collective Union or Federation.
I gave both causes and consequenses, how far back am I expected to go. I dealt with the before and after and If my comments about destabilisation from the last time the free market policies were in vogue, is in issue then you can argue with Prof. Carrol Quigly, Bill Clinton's mentor at Georgetown Uni., I
got it from his book "Tradgedy and Hope", published 1966 by
McMillan Co, NY. He was an academic insider who was able to
study what was kept from the public, but because he believed
the world gov we are heading for, designed by international bankers was in fact good for mankind, he exposed this in part
consequently fell from grace for pulling the curtain back a little.

"western symptoms of the illness are actually less than what went before" ??
It would be nice to get the benefit of your understanding and
perspectives, we never stop learning, so don't be shy.
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#609 Bader

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Posted 29 July 2003 - 08:25 AM

Oh by the way if anyone wants to read Prof.Quigley's book,
I could photocopy it and cut and paste it.
It's only 1300 pages long.


( Keep on truckin or biking in your case, DonQ, I scan and read
what I want from your c and p. or go back later.
I won't compete, I'll just cooperate )
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#610 machlud haul

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Posted 29 July 2003 - 08:37 AM

I just think that my opinions don't really have the necessary weight: I was interested in your observations of modern history, which seemed very perspective (though my conclusions and evaluations would of course differ in many ways). So, it was a bit of a non-starter: in effect I said that this would be an interesting discussion if I would be able to participate in it! I hope you did not get too annoyed with such a silly attitude. As regards the West, I see three main phases of human history: hunter-gathering, agricultural civilizations and the extraordinary explosion of industrialization, liberalization and emancipation of the last 500 years in the West. I don't see much to cheer in what went on previously in those aristocratic or theocratic civilizations and do notice some encouraging signs of reason and enlightenment in our present conditions: such as fairly free debate, scientific research, tolerance of minority groups and general acceptance of at least some level of diversity and freedom from the strictest patriarchal control. History goes on as it does dictated by blind power grabbing and aggression, but at least some of its byproducts have started to be more beneficial than what used to be the case. So it's no turning back for me, only a certain if at times weak hope at least of possible further progress.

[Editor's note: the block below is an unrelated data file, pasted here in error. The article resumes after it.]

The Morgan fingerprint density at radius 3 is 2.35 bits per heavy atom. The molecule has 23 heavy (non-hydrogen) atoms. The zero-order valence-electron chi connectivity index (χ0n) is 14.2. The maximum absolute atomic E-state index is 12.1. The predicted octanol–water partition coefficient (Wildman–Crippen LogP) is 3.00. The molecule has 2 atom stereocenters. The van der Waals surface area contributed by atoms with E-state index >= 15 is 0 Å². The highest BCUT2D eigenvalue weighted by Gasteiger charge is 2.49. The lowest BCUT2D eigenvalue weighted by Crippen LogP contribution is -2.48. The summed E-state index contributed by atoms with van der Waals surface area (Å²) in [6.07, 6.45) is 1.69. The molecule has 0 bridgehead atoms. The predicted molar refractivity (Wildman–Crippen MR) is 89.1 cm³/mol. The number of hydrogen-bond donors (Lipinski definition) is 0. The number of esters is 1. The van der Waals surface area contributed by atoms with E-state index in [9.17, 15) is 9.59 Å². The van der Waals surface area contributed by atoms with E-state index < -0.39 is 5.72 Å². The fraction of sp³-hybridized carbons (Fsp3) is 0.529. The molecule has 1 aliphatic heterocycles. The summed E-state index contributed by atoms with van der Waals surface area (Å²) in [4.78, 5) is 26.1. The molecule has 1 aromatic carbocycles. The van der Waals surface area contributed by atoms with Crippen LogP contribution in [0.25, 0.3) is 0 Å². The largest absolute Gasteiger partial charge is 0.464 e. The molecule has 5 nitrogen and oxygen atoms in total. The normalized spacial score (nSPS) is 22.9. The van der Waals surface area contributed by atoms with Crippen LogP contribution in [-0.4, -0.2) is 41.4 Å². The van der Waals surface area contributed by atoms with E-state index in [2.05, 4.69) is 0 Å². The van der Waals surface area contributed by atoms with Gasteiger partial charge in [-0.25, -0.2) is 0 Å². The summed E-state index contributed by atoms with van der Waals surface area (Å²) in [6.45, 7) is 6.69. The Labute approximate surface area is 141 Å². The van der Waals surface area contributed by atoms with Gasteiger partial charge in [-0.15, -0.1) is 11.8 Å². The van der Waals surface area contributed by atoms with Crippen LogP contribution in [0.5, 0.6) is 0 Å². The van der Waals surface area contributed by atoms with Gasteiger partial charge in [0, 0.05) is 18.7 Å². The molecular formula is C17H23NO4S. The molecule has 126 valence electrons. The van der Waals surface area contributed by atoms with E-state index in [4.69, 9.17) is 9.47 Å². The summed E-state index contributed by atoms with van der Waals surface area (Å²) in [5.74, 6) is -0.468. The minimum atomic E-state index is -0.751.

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#611 donquijote

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Posted 29 July 2003 - 04:10 PM

<DQ, good points as well.>

Hi Beat, thanks.

<I think no ONE system will suffice anywhere. We are just too varied as a species. But a hybrid needs to be found.>

That's for sure. A hybrid will allow you to choose among different economic enterprises (say from coops to maquiladora:)) the way you now choose among political parties.

I'd argue that having "political democracy"--even if not manipulated--amounts to limited freedom, the lion keeping the control over the water well in a desert environment...;)

POLITICAL DEMOCRACY+ECONOMIC DEMOCRACY=REAL FREEDOM

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#612 donquijote

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Posted 29 July 2003 - 04:25 PM

<Fair enough! I suppose I was in my defaitist mode again. I probably have quite a Buddhist view of history: it is fuelled by blind passions and is not an encouraging prospect to view and analyze. This is not to say that I say no to action, the opposite: the world is full variously imperfect short term decisions to be made. There is always the least bad choice to hope for. Currently there is the problem of irrational terrorism, WMD (which are sure to be used somewhere within 10-15 years, probably even sooner).>

Howdy Mach
Who can blame you for that gloomy outlook.

I believe that since the beginning of civilization we have recreated the hierarchal structure of the jungle--only worst for the lion claims to be the "protector" of the little animals and not the predator. Naturally the little animal suspect that all along, but whoever challenges the power of the King is quickly dealt with. And all is nice and well--except for a few hundred million little animals killed in fruitless wars--until some of those little animals--ignoring the nonviolent way to tame the lion--come up with WMDs. Then the lion--ignoring the safety of the little animals--decides to defend the jungle against all threats... And, unless we do something about it, we ain't gonna live happily ever after...:confused:

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#613 donquijote

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Posted 29 July 2003 - 04:28 PM